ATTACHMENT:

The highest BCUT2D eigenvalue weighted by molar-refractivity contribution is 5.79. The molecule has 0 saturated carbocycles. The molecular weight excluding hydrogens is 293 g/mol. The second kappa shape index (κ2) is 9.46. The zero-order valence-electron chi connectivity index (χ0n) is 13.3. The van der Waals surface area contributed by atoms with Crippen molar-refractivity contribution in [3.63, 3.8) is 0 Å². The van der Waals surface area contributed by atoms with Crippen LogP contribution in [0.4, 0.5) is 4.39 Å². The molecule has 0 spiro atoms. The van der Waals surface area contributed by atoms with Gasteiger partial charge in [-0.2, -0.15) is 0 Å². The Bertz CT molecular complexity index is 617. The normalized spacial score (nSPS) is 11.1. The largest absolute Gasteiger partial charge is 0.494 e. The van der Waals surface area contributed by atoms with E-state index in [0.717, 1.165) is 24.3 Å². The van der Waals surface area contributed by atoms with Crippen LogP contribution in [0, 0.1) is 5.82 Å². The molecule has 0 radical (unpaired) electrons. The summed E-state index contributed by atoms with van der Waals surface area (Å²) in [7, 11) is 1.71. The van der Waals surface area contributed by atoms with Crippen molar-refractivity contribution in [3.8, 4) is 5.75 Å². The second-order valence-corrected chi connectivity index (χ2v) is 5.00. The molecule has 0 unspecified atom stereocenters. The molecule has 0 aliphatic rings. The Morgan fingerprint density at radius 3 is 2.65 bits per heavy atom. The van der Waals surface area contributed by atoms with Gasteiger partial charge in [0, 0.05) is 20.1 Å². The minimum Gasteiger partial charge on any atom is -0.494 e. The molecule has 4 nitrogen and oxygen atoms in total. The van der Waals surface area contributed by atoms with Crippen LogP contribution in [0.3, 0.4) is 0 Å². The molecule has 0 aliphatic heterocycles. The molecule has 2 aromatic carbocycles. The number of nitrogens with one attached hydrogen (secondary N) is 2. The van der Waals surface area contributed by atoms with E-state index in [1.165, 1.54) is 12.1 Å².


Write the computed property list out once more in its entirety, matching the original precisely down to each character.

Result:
The highest BCUT2D eigenvalue weighted by molar-refractivity contribution is 5.79. The molecule has 0 saturated carbocycles. The molecular weight excluding hydrogens is 293 g/mol. The second kappa shape index (κ2) is 9.46. The zero-order valence-electron chi connectivity index (χ0n) is 13.3. The van der Waals surface area contributed by atoms with Crippen molar-refractivity contribution in [3.63, 3.8) is 0 Å². The van der Waals surface area contributed by atoms with Crippen LogP contribution in [0.4, 0.5) is 4.39 Å². The molecule has 0 spiro atoms. The van der Waals surface area contributed by atoms with Gasteiger partial charge in [-0.2, -0.15) is 0 Å². The Bertz CT molecular complexity index is 617. The normalized spacial score (nSPS) is 11.1. The largest absolute Gasteiger partial charge is 0.494 e. The van der Waals surface area contributed by atoms with E-state index in [0.717, 1.165) is 24.3 Å². The van der Waals surface area contributed by atoms with Crippen LogP contribution in [0, 0.1) is 5.82 Å². The molecule has 0 radical (unpaired) electrons. The summed E-state index contributed by atoms with van der Waals surface area (Å²) in [7, 11) is 1.71. The van der Waals surface area contributed by atoms with Crippen molar-refractivity contribution in [3.8, 4) is 5.75 Å². The second-order valence-corrected chi connectivity index (χ2v) is 5.00. The molecule has 0 unspecified atom stereocenters. The molecule has 0 aliphatic rings. The Morgan fingerprint density at radius 3 is 2.65 bits per heavy atom. The van der Waals surface area contributed by atoms with Gasteiger partial charge in [0, 0.05) is 20.1 Å². The minimum Gasteiger partial charge on any atom is -0.494 e. The molecule has 4 nitrogen and oxygen atoms in total. The van der Waals surface area contributed by atoms with Crippen LogP contribution in [0.3, 0.4) is 0 Å². The molecule has 0 aliphatic heterocycles. The molecule has 2 aromatic carbocycles. The number of nitrogens with one attached hydrogen (secondary N) is 2. The van der Waals surface area contributed by atoms with E-state index in [1.165, 1.54) is 12.1 Å².